“In Oakland, where collectives have been licensed since 2004, City Administrator Barbara Killey, notes that “The areas around the dispensaries may be some of the safest areas of Oakland now because of the level of security, surveillance, etc…since the ordinance passed.” In the City of Los Angeles, Police Chief Charlie Beck told reporters and the City Council that the claim that patients’ associations attract crime “doesn’t really bear out.” In fact, the overall crime rate in Los Angeles dropped during the proliferation of collectives and cooperatives in that city. Given that effective local regulations address public safety concerns, there is no public safety rationale for a statewide policy keeping collectives and cooperatives away from sensitive uses.” [62]

The city of Los Angeles then reduced the 70 legal med pot dispensaries down to just 41 in late August of 2010. [63]

The discriminatory nature of the licensing system in Los Angeles and Oakland was lamented publicly by the most powerful supporters – even the author – of Prop 19:

“While the Oaksterdam Empire hopes to secure one of those lucrative cultivation licenses for it’s own use, Lee nonetheless favors a plan that would allow more and smaller growers to make a living. … the “head honcho” fears that communities already hesitant to regulate marijuana may prefer to deal with a handful of large, established entities rather than trying to sensibly oversee what exists now: an unaffiliated, unregulated hodgepodge of many smaller, difficult to quantify growers. ‘I hate that trend’ Lee says with obvious sincerity. “That’s what we’re seeing in Oakland, and while I don’t mind there being a big facility, it’s the idea of having only two or three big ones that I don’t like.” [64]

Stephen DeAngelo, Owner of Harborside Health Center – the largest medical marijuana dispensary in the world, stated;

“Why does this whole new system have to be created?… Let’s bring these citizen farmers out of the shadows and into the light and give them a role in this new industry.” [65]

Unfortunately, these discriminatory licensing systems were not lamented enough to be removed through the wording of Prop 19, as could have easily been done … as was done in the Herer initiative.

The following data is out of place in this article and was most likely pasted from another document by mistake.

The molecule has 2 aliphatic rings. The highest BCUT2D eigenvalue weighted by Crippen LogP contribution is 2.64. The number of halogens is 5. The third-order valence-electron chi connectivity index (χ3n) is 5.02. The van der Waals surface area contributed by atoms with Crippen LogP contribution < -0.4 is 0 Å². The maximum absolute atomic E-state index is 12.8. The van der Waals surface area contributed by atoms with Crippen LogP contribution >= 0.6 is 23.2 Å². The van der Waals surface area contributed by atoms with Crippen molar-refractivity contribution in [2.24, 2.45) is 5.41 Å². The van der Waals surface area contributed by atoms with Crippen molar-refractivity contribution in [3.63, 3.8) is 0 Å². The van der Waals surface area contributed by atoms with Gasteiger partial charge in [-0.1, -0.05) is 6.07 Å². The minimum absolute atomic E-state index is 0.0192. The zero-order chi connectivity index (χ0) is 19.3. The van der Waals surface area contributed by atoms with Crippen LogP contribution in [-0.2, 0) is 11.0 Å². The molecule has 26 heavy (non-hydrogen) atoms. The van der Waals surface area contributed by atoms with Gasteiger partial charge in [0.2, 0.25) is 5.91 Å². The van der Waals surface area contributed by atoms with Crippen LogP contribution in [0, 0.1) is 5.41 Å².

Do we really need corporate pathology in the pot economy?

In the debate over Prop 19, one of the people on the steering committee of Prop 19 – Jeff Wilcox – made a public statement regarding his corporate goals:

“AgraMed has plans to build a 100,000-sq.-ft. marijuana mega-farm near Oakland International Airport that, “according to projections, could generate 58 pounds of pot a day and $59 million a year in revenue.” The company’s president, Jeff Wilcox—a member of the steering committee of the Regulate, Control and Tax Cannabis Initiative—reportedly hopes to “bring a degree of corporate structure to the marijuana industry.”” [66]

There were many supporters of Prop 19 who voiced the opposite opinion to this pro-corporate idea. Valerie Corral, executive director of the Wo/Men’s Alliance for Medical Marijuana, stated that;

“This plant should not follow in the path of Coca Cola, Marlboro or Merck.” [67]

Stephen DeAngelo argued that;

“Society has a chance to get it right this time,” he said. “We didn’t get it right with tobacco. We didn’t get it right with alcohol. We put those potentially dangerous substances in the hands of corporations who had no interest other than making as much money as possible. Do we want those kinds of companies getting their hands on cannabis?” [68]

Growing advice columnist Ed Rosenthal, suggested the “tomato model”: